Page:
October 14, 2008
The White Tiger Wins The Booker
In reference to my post 'Publishing Now, and Then' sales of Aravind Adiga's The White Tiger should increase even more since it has won the 2008 Booker Prize.
In The Guardian:
Jonathan Ruppin, of the book shop Foyles, said: "This is a refreshingly unromanticised portrait of India, showing that a vast gulf between rich and poor is not an exclusively western phenomenon. It's a very exciting winner for bookshops as it's so commercial." read rest here
There will of course be many who will say The White Tiger won just because the 'West' wants to tarnish the image of India Shining. I found The White Tiger an enjoyable, fast paced read which offered a very real picture of inner India-- indeed inner any country where the rich are very rich and the poor really really poor with not many chances of upward mobility. Also the main character Balram's voice is fun:
from The White Tiger
It is an ancient and veneratedcustom of people in my country to start a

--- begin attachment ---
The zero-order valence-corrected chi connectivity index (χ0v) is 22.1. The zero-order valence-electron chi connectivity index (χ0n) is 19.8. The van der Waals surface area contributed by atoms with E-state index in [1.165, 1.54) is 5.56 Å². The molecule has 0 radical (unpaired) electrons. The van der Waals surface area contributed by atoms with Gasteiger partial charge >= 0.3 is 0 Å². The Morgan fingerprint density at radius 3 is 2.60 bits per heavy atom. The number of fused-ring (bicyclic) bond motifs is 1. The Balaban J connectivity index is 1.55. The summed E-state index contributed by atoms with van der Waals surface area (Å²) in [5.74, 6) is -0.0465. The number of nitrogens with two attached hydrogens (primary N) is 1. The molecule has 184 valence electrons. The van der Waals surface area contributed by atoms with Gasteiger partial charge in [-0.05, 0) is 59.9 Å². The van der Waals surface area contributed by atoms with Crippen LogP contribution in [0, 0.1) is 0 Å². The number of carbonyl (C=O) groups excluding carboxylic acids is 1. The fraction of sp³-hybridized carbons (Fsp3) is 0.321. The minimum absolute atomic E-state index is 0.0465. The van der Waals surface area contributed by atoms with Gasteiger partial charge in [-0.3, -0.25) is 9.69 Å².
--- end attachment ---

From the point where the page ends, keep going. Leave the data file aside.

story by praying to a Higher Power. I guess, Your Excellency, that I too
should start off by kissing some god's arse. Which god's arse, though? There
are so many choices. See the Muslims have one god. The Christians have three
gods. And we Hindus have 36,000,000 gods.
And of course in the day and age of 600 page novels it is delightful to come across a short novel. However that said as delightful as brevity can be a short novel is kept short because the author chooses to tell the story from one character's point of view rather than through multiple characters. The White Tiger could have been a much deeper novel had Adiga chosen to tell the story through other characters' perspectives as well as delving deeper into how they have become who they are in the course of this novel, but this is a choice each author makes and the reader can only vote whether the author's choices have whetted their appetite fully: a not too long novel and one point of view versus a much longer read with many characters telling the story at the same time?
In the case of The White Tiger, says a Booker judge:
As Booker judges, though, we are playing the numbers game with other peoples' art, not our own, and although we are doing our best to avoid it, with the pressure mounting it is hard not to feel that size matters. At a judges' meeting this week, as books were mentioned round the table, it was often with a guilty ps, ‘...and it's short' or ‘... but it is rather long.' read rest here
Most review of The White Tiger are raves, but here's a not-rave by Amardeep Singh